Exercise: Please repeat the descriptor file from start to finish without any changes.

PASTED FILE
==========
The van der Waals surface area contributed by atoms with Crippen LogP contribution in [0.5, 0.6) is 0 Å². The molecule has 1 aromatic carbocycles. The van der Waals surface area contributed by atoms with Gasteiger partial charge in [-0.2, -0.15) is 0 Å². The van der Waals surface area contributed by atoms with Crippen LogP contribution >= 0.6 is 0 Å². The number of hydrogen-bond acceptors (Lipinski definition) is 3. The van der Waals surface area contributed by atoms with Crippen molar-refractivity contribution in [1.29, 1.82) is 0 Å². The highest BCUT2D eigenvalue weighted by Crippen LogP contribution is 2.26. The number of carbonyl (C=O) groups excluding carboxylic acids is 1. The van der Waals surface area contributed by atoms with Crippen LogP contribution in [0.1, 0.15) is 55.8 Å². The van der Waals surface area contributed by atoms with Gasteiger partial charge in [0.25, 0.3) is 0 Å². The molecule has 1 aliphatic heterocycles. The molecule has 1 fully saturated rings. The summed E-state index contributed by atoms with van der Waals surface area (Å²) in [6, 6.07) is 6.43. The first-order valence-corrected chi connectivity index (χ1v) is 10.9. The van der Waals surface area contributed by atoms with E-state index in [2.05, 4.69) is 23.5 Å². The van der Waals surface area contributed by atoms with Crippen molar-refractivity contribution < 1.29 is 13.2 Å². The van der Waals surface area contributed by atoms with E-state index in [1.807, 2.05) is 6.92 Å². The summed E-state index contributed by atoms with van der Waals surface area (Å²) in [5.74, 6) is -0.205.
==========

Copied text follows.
The van der Waals surface area contributed by atoms with Crippen LogP contribution in [0.5, 0.6) is 0 Å². The molecule has 1 aromatic carbocycles. The van der Waals surface area contributed by atoms with Gasteiger partial charge in [-0.2, -0.15) is 0 Å². The van der Waals surface area contributed by atoms with Crippen LogP contribution >= 0.6 is 0 Å². The number of hydrogen-bond acceptors (Lipinski definition) is 3. The van der Waals surface area contributed by atoms with Crippen molar-refractivity contribution in [1.29, 1.82) is 0 Å². The highest BCUT2D eigenvalue weighted by Crippen LogP contribution is 2.26. The number of carbonyl (C=O) groups excluding carboxylic acids is 1. The van der Waals surface area contributed by atoms with Crippen LogP contribution in [0.1, 0.15) is 55.8 Å². The van der Waals surface area contributed by atoms with Gasteiger partial charge in [0.25, 0.3) is 0 Å². The molecule has 1 aliphatic heterocycles. The molecule has 1 fully saturated rings. The summed E-state index contributed by atoms with van der Waals surface area (Å²) in [6, 6.07) is 6.43. The first-order valence-corrected chi connectivity index (χ1v) is 10.9. The van der Waals surface area contributed by atoms with E-state index in [2.05, 4.69) is 23.5 Å². The van der Waals surface area contributed by atoms with Crippen molar-refractivity contribution < 1.29 is 13.2 Å². The van der Waals surface area contributed by atoms with E-state index in [1.807, 2.05) is 6.92 Å². The summed E-state index contributed by atoms with van der Waals surface area (Å²) in [5.74, 6) is -0.205.